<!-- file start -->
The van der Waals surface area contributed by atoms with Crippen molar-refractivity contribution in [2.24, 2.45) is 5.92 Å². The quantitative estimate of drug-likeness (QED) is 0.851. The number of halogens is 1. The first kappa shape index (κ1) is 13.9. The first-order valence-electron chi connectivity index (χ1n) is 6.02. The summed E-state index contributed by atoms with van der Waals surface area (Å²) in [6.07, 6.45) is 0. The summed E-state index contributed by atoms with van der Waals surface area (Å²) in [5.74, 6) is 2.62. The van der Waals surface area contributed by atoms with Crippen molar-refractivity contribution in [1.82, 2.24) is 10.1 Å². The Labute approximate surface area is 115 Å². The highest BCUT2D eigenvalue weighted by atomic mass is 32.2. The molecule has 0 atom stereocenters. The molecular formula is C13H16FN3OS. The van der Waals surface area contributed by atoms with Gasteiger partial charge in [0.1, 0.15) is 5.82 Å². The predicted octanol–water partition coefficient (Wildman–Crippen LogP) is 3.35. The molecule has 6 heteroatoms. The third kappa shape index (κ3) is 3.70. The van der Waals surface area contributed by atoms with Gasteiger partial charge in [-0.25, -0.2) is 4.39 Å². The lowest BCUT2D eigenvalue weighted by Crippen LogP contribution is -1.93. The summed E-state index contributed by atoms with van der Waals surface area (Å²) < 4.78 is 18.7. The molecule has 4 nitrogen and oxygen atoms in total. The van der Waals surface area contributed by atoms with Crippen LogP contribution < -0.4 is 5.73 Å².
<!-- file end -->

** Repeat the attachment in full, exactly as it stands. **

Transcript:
The van der Waals surface area contributed by atoms with Crippen molar-refractivity contribution in [2.24, 2.45) is 5.92 Å². The quantitative estimate of drug-likeness (QED) is 0.851. The number of halogens is 1. The first kappa shape index (κ1) is 13.9. The first-order valence-electron chi connectivity index (χ1n) is 6.02. The summed E-state index contributed by atoms with van der Waals surface area (Å²) in [6.07, 6.45) is 0. The summed E-state index contributed by atoms with van der Waals surface area (Å²) in [5.74, 6) is 2.62. The van der Waals surface area contributed by atoms with Crippen molar-refractivity contribution in [1.82, 2.24) is 10.1 Å². The Labute approximate surface area is 115 Å². The highest BCUT2D eigenvalue weighted by atomic mass is 32.2. The molecule has 0 atom stereocenters. The molecular formula is C13H16FN3OS. The van der Waals surface area contributed by atoms with Gasteiger partial charge in [0.1, 0.15) is 5.82 Å². The predicted octanol–water partition coefficient (Wildman–Crippen LogP) is 3.35. The molecule has 6 heteroatoms. The third kappa shape index (κ3) is 3.70. The van der Waals surface area contributed by atoms with Gasteiger partial charge in [-0.25, -0.2) is 4.39 Å². The lowest BCUT2D eigenvalue weighted by Crippen LogP contribution is -1.93. The summed E-state index contributed by atoms with van der Waals surface area (Å²) < 4.78 is 18.7. The molecule has 4 nitrogen and oxygen atoms in total. The van der Waals surface area contributed by atoms with Crippen LogP contribution < -0.4 is 5.73 Å².